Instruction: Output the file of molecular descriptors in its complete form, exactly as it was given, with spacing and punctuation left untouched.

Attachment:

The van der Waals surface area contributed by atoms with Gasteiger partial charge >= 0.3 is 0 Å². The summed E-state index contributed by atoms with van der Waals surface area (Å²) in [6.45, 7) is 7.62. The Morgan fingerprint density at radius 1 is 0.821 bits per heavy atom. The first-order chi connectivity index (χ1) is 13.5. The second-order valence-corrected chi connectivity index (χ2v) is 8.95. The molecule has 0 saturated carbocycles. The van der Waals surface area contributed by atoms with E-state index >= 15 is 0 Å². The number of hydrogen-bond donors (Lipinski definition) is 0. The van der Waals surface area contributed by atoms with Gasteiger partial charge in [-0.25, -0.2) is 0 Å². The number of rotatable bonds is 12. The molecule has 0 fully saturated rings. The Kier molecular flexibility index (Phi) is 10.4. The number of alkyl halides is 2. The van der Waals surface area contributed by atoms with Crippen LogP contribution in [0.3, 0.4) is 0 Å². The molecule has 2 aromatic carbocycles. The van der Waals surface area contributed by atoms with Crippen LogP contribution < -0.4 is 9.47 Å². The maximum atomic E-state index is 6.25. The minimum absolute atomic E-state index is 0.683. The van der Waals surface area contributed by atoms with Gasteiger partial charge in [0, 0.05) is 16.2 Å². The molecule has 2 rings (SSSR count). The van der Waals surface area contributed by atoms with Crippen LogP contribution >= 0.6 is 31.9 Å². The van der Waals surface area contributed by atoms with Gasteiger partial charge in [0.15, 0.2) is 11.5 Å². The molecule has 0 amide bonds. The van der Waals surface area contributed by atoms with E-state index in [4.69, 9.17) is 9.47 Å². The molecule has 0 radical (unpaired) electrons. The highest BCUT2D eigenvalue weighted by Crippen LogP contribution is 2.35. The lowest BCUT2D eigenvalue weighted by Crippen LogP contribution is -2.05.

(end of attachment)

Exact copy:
The van der Waals surface area contributed by atoms with Gasteiger partial charge >= 0.3 is 0 Å². The summed E-state index contributed by atoms with van der Waals surface area (Å²) in [6.45, 7) is 7.62. The Morgan fingerprint density at radius 1 is 0.821 bits per heavy atom. The first-order chi connectivity index (χ1) is 13.5. The second-order valence-corrected chi connectivity index (χ2v) is 8.95. The molecule has 0 saturated carbocycles. The van der Waals surface area contributed by atoms with E-state index >= 15 is 0 Å². The number of hydrogen-bond donors (Lipinski definition) is 0. The van der Waals surface area contributed by atoms with Gasteiger partial charge in [-0.25, -0.2) is 0 Å². The number of rotatable bonds is 12. The molecule has 0 fully saturated rings. The Kier molecular flexibility index (Phi) is 10.4. The number of alkyl halides is 2. The van der Waals surface area contributed by atoms with Crippen LogP contribution in [0.3, 0.4) is 0 Å². The molecule has 2 aromatic carbocycles. The van der Waals surface area contributed by atoms with Crippen LogP contribution < -0.4 is 9.47 Å². The maximum atomic E-state index is 6.25. The minimum absolute atomic E-state index is 0.683. The van der Waals surface area contributed by atoms with Gasteiger partial charge in [0, 0.05) is 16.2 Å². The molecule has 2 rings (SSSR count). The van der Waals surface area contributed by atoms with Crippen LogP contribution >= 0.6 is 31.9 Å². The van der Waals surface area contributed by atoms with Gasteiger partial charge in [0.15, 0.2) is 11.5 Å². The molecule has 0 amide bonds. The van der Waals surface area contributed by atoms with E-state index in [4.69, 9.17) is 9.47 Å². The molecule has 0 radical (unpaired) electrons. The highest BCUT2D eigenvalue weighted by Crippen LogP contribution is 2.35. The lowest BCUT2D eigenvalue weighted by Crippen LogP contribution is -2.05.